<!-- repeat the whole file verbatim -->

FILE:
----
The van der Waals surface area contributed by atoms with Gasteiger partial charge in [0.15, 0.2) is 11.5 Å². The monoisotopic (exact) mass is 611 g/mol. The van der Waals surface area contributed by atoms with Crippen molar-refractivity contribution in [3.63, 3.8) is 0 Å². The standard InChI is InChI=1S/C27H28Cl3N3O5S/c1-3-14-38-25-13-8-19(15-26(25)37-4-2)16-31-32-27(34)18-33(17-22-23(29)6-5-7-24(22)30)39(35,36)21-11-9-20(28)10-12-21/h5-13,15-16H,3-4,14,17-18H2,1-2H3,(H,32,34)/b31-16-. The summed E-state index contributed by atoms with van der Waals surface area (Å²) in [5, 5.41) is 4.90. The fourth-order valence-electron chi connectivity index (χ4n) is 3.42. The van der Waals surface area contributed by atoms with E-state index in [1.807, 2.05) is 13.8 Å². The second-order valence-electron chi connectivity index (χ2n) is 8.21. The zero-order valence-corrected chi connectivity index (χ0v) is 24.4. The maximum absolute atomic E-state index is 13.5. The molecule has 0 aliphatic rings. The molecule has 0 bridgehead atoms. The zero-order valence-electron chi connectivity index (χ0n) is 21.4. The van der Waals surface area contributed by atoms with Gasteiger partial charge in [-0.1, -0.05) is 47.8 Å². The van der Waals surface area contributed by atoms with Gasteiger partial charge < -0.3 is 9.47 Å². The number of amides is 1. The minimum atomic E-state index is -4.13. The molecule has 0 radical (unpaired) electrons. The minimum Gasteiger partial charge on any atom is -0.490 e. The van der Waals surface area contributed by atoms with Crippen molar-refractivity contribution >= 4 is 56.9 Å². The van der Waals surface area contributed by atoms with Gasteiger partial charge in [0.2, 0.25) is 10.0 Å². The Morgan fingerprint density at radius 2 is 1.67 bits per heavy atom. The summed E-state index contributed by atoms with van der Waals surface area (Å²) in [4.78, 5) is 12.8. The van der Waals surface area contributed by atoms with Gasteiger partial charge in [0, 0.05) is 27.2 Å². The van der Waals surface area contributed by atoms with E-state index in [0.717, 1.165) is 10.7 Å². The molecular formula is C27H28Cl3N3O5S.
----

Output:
The van der Waals surface area contributed by atoms with Gasteiger partial charge in [0.15, 0.2) is 11.5 Å². The monoisotopic (exact) mass is 611 g/mol. The van der Waals surface area contributed by atoms with Crippen molar-refractivity contribution in [3.63, 3.8) is 0 Å². The standard InChI is InChI=1S/C27H28Cl3N3O5S/c1-3-14-38-25-13-8-19(15-26(25)37-4-2)16-31-32-27(34)18-33(17-22-23(29)6-5-7-24(22)30)39(35,36)21-11-9-20(28)10-12-21/h5-13,15-16H,3-4,14,17-18H2,1-2H3,(H,32,34)/b31-16-. The summed E-state index contributed by atoms with van der Waals surface area (Å²) in [5, 5.41) is 4.90. The fourth-order valence-electron chi connectivity index (χ4n) is 3.42. The van der Waals surface area contributed by atoms with E-state index in [1.807, 2.05) is 13.8 Å². The second-order valence-electron chi connectivity index (χ2n) is 8.21. The zero-order valence-corrected chi connectivity index (χ0v) is 24.4. The maximum absolute atomic E-state index is 13.5. The molecule has 0 aliphatic rings. The molecule has 0 bridgehead atoms. The zero-order valence-electron chi connectivity index (χ0n) is 21.4. The van der Waals surface area contributed by atoms with Gasteiger partial charge in [-0.1, -0.05) is 47.8 Å². The van der Waals surface area contributed by atoms with Gasteiger partial charge < -0.3 is 9.47 Å². The number of amides is 1. The minimum atomic E-state index is -4.13. The molecule has 0 radical (unpaired) electrons. The minimum Gasteiger partial charge on any atom is -0.490 e. The van der Waals surface area contributed by atoms with Crippen molar-refractivity contribution >= 4 is 56.9 Å². The van der Waals surface area contributed by atoms with Gasteiger partial charge in [0.2, 0.25) is 10.0 Å². The Morgan fingerprint density at radius 2 is 1.67 bits per heavy atom. The summed E-state index contributed by atoms with van der Waals surface area (Å²) in [4.78, 5) is 12.8. The van der Waals surface area contributed by atoms with Gasteiger partial charge in [0, 0.05) is 27.2 Å². The van der Waals surface area contributed by atoms with E-state index in [0.717, 1.165) is 10.7 Å². The molecular formula is C27H28Cl3N3O5S.